If it seems elements of the U.S. labor movement are reluctant to jump into the 2020 Democratic presidential nomination, it’s not an illusion. Some unions are suffering from buyer’s remorse, having made an early decision in 2016 to jump onboard the apparently unstoppable Hillary Clinton bandwagon. Others are simply wary of the size and unpredictability of the vast 2020 field. Either way, with some exceptions (it would be shocking if National Nurses United didn’t back Bernie Sanders again, or if the Firefighters didn’t back Joe Biden if he runs), you’ll probably see unions soliciting candidates to seek the support of their members, rather than picking and choosing favorites early on, as the Los Angeles Times’ Evan Halper reports:
“Some of the unions will probably be changing their mind this time and going about it a whole different way, because quite frankly, it backfired on them,” said Christopher Shelton, president of the Communication Workers of America, which avoided the internal tension last time by having its full membership choose whom to endorse. The union backed Sanders.
The efforts to make the rank and file feel more invested were on full display in Washington Monday, as the Communications Workers and another of the country’s largest unions, the Service Employees International Union, partnered with progressive groups at a town hall event.
By the time eight Democratic candidates had individually taken the stage and been drilled with questions from workers packing downtown Washington’s Warner Theater, labor leaders had already been maneuvering in the background to restore unity.
As my colleague Sarah Jones recently reported, one prominent 2016 pro-Clinton union, the American Federation of Teachers, is not only eschewing early bandwagons, but is making policy vetting of candidates more explicit:
The union says candidates will need to do more than show up to meet members or hand out worksheets to students. They’ll also have to adhere to certain policy standards, the union says, “including but not limited to issues raised” in a 2018 convention resolution.
That resolution expresses support for universal health care, “whether single-payer healthcare or Medicare for All,” in addition to free tuition at public colleges, universal cost-free child care, and that “taxation of the rich fully fund IDEA, Title I and state allocations to public colleges and universities.” These commitments may become a stumbling block for the centrists in the race — and rank-and-file educators, who have won a series of major recent labor victories, have no reason to compromise at the moment.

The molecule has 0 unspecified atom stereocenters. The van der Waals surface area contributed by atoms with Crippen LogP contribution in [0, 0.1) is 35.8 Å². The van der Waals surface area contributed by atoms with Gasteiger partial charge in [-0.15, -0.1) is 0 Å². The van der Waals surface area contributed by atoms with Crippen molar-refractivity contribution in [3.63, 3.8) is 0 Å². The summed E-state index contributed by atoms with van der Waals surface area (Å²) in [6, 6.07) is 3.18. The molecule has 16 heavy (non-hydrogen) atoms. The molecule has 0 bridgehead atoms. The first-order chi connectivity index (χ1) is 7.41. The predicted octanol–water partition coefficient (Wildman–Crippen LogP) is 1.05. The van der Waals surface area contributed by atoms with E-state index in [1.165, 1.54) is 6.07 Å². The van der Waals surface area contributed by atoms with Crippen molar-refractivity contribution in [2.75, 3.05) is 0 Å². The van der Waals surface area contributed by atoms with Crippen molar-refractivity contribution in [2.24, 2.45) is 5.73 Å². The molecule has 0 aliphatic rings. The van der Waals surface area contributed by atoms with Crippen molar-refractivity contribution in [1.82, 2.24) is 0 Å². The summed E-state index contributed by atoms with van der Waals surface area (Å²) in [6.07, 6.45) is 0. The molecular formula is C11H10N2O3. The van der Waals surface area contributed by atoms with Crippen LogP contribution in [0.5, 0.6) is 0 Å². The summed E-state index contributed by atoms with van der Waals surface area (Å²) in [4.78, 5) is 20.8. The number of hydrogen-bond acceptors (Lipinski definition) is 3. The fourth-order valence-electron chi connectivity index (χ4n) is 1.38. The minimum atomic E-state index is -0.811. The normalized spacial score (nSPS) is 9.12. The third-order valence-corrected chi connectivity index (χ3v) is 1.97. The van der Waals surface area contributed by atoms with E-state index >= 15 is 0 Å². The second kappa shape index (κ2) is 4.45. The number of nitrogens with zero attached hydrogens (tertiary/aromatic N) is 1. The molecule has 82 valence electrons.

The good news for labor folk is that the Democratic Party as a whole seems more in sync with union interests and policy positions than at any time in recent memory. Candidates with a history of coziness toward Wall Street, Silicon Valley, or big donors are for the most part repenting, and on issues ranging from the minimum wage to trade to labor law are expressing an unusual degree of solidarity. At the same time, there’s not much doubt the Trump administration represents the Ancient Enemy of reactionaries, who with one hand give the very wealthy and their corporate representatives tax cuts and deregulation, and with the other hand divide working people via cultural and racial appeals.
Aside from issue positions, a second Trump term might lead to a decades-long stacking of the federal courts against labor interests, which already took a terrible blow from the conservative bloc on the Supreme Court in last year’s Janus v. AFSCME decision that prohibited “free rider” fees for nonunion members benefiting from public-sector union representation.
So most union activists are girding themselves for holy war in the general election, and will have their work cut out for them, given Trump’s relative success among union households in 2016, as Politico reported at the time:
Nationally, Clinton outperformed Trump among union households by just 8 percent, the smallest Democratic advantage since Walter Mondale’s failed campaign against Ronald Reagan in 1984. For a more recent perspective, President Barack Obama won union households by 18 percent in 2012.
Clinton’s poor performance among union households appeared to especially damage her in crucial Midwestern states. Obama won Ohio in 2012, besting Romney in those households by 23 percentage points. Clinton actually lost Ohio’s union households to Trump by 9 points, according to exit polls. The state went to Trump.
Any “heartland strategy” for Democrats in 2020 will most definitely include a major effort to convince union members and their families that Trump has broken his promises to them. Perhaps this time labor won’t be licking wounds from internal divisions over the primaries.